Lions Gate via Everett Collection Warning: The following contains major spoilers about the ending of Catching Fire. We fans of American cinema are no strangers to the dreaded cliffhanger. Whether we are most ardently affixed to YA franchises that suggest more adventures yet to come next time around, or the comic book films that cap their features with mid-credit scenes that introduce entirely new narrative branches into the canon, we know what it's like to be teased. But in the vast majority of these cases, we're not left entirely without satisfaction. Movies from the Marvel Universe, the Tolkien collection, or the Harry Potter world will whet appetites for future movies, but will still wrap up their individual tales in self-contained stories. This is a task — no, a requirement of honest storytelling — that The Hunger Games: Catching Fire seems to have overlooked. Following a very strong body of action and surprisingly substantial emotionality, Catching Fire closes its final scene mid-conversation, revealing to Katniss and the audience that she is at the center of a vast conspiracy to rise up and take down the Capitol — in on the antic are her mentor Haymitch Abernathy, her ally/rival Finnick Odair, and the Games master Plutarch Heavensbee, among others (a number of unspecified tributes included). The final minutes of the movie see Katniss injured and knocked unconscious in her electric defiance of the institution of the Hunger Games, picked up by helicopter, and revived in a rehabilitation center far outside of the arena's walls, only to be informed of the coup brewing around her. In book form, the Catching Fire story closes on the down note of Katniss reflecting on the treachery that has overtaken her home, and gearing up for her mission to take on the Capitol. But in the movie, there is no reflection. There is no gearing. There's an outburst of expositional information, following by a wordless gasp by Jennifer Lawrence and an abrupt cut to black. It wasn't until the credits began to roll that I even realized the movie was over. It certainly didn't feel over. Even when a piece of a series, a movie is a standalone work of art — much like a novel in an anthology. There should be an independent beginning and an independent end. You can set up for future stories all you want, but ideas and themes must come to a close (for better or worse) with the last fade to black, or else you've got yourself an unfinished product. It speaks to the quality of the rest of Catching Fire that the movie doesn't leave us feeling entirely unsatisfied. For the most part, Francis Lawrence's first turn with the Hunger Games series delivers a lot of good will to fans and newcomers. But his (or the studio's) decision to cap the feature with a cliffhanger so blatant that it feels like it warrants a "Next week, on Lost..." isn't necessary to ensure that all those fans and newcomers will be back for more. We were already planning on seeing Mockingjay. You don't need to dangle the conclusion of this movie to make the beginning of the next one appealing. But more worrisome than its affront to a single movie's story structure is what the Catching Fire ending indicates about the form we might find our movies taking. We're already tacking on teasers to every superhero flick in theaters; now are we going to be upping the ante with compulsory follow-up viewing if we want complete stories? If we want episodic narratives, we have television — a different kind of art form that is far better suited for the cliffhanger game (you don't have to wait a year to find out what happens next, just a week — maybe a summer — and you're guaranteed a ticket on opening night so long as you pay your cable bill). The experience of designating a night out for a few hours at the theater is, inherently, just that. An experience. Something you devote to and engage with, hoping for a complete journey. While there is no reason that one journey cannot propose our entry into another, that first one really should give you the very basic tenets of what you signed up for: a story. Follow @Michael Arbeiter // | Follow @Hollywood_com //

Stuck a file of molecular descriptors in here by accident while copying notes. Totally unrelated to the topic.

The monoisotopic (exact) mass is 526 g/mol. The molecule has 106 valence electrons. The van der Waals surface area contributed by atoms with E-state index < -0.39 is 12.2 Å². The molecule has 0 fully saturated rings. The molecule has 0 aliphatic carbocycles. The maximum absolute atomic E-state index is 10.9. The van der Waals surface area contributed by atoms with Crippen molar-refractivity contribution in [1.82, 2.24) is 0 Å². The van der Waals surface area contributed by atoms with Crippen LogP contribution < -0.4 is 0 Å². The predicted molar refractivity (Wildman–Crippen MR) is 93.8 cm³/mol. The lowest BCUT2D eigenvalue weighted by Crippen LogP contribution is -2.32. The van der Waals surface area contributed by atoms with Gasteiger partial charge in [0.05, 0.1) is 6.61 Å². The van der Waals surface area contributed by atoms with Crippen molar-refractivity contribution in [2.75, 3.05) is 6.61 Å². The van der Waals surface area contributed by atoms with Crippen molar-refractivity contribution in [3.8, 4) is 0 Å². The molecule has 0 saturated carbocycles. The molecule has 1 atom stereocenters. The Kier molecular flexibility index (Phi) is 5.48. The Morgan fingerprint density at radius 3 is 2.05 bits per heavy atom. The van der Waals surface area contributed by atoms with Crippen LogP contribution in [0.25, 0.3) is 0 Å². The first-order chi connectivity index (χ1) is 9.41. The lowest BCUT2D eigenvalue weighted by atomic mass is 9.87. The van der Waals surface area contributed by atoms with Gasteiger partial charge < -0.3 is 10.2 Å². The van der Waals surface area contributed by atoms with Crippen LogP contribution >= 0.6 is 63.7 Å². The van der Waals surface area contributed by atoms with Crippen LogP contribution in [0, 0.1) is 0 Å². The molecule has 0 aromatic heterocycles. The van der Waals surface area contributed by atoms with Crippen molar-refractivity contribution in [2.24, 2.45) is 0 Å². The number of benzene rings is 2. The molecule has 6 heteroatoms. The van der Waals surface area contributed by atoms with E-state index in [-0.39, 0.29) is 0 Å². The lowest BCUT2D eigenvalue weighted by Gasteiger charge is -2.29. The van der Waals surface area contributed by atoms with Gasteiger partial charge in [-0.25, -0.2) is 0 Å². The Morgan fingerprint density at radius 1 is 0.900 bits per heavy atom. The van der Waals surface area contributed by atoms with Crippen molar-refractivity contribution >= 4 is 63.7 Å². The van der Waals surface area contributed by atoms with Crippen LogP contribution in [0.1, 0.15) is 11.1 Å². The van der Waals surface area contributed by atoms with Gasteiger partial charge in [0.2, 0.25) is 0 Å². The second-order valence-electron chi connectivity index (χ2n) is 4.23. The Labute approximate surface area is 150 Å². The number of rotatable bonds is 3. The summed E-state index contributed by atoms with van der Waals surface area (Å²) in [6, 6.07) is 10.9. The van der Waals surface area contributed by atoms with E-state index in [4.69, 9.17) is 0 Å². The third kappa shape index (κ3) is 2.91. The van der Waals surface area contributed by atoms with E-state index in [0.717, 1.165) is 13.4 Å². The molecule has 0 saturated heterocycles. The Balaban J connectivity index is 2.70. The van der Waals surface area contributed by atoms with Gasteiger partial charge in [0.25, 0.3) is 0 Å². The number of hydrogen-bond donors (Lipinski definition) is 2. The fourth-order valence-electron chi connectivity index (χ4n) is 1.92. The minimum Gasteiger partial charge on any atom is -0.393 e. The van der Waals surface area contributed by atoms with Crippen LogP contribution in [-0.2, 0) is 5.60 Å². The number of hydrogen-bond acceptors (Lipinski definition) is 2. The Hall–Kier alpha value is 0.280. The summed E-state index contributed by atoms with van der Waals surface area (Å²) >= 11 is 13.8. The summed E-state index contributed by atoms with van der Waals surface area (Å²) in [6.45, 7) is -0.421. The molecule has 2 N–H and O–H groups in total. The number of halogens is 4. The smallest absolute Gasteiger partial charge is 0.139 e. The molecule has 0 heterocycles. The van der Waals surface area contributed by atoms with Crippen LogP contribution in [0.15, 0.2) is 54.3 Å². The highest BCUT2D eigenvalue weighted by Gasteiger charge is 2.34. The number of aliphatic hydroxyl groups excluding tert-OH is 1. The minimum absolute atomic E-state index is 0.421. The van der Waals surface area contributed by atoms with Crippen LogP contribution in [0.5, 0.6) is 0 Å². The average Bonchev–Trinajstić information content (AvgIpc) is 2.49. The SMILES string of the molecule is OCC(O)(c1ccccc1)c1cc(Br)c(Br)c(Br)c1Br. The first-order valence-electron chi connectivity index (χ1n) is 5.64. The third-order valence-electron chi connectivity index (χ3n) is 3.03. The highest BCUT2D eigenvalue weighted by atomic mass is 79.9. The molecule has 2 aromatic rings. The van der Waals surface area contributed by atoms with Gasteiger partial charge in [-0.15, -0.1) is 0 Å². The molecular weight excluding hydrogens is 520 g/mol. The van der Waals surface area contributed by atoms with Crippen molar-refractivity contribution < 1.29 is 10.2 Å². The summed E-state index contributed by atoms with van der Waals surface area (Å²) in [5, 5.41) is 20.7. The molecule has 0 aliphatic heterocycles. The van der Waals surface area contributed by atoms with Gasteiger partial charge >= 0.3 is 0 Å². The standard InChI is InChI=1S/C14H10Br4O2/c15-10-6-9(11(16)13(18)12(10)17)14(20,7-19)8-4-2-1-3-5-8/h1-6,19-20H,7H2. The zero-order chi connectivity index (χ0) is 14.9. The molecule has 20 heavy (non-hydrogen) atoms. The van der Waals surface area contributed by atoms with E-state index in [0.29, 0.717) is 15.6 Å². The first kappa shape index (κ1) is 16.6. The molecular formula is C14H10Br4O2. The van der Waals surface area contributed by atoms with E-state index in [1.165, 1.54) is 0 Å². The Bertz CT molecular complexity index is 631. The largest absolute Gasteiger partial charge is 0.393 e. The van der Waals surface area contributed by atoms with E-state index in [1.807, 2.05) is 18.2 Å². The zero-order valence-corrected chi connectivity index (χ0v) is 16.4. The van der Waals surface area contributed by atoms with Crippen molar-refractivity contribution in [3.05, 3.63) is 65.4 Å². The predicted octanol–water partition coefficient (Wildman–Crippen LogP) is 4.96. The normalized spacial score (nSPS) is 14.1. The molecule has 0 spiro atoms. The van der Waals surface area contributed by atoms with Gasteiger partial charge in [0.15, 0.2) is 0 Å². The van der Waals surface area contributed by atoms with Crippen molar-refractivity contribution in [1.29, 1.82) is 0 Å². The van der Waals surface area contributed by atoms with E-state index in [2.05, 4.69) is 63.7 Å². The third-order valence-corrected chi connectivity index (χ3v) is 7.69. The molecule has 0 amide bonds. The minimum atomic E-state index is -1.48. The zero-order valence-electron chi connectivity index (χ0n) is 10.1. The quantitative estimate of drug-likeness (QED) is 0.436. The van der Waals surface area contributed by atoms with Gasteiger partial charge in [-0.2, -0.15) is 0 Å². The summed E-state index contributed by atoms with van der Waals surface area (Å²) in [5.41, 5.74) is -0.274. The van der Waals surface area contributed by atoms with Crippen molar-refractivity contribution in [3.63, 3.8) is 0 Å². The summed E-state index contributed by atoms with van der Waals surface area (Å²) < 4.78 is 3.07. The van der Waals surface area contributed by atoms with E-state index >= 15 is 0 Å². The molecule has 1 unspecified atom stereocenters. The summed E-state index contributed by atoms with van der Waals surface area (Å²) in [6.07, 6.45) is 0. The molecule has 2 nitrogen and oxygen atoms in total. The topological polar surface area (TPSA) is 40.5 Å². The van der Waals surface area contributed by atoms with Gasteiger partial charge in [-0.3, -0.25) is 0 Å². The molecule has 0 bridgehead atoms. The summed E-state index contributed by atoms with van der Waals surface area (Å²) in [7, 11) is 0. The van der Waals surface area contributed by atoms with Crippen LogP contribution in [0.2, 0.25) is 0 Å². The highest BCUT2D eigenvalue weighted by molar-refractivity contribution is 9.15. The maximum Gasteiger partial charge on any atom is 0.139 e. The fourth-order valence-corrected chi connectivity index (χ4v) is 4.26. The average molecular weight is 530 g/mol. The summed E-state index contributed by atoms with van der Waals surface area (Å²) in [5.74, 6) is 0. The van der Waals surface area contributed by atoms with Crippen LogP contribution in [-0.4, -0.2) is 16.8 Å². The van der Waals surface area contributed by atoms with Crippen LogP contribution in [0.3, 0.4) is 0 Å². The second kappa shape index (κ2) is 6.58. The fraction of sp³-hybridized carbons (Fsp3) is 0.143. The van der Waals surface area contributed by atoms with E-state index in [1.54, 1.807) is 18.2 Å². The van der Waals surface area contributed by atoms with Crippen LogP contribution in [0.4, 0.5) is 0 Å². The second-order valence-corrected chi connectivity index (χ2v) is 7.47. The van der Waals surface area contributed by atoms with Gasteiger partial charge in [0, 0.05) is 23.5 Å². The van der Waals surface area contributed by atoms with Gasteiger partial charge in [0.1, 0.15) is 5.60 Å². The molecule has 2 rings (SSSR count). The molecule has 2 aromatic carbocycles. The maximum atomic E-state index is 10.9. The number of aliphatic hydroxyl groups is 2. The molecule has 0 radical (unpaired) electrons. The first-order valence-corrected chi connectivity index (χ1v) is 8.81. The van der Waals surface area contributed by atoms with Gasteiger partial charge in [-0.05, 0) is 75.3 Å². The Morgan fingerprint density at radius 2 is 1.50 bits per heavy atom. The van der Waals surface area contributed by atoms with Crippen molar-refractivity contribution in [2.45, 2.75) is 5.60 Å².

• Do We Even Want to Go Back to the Prison on 'The Walking Dead'?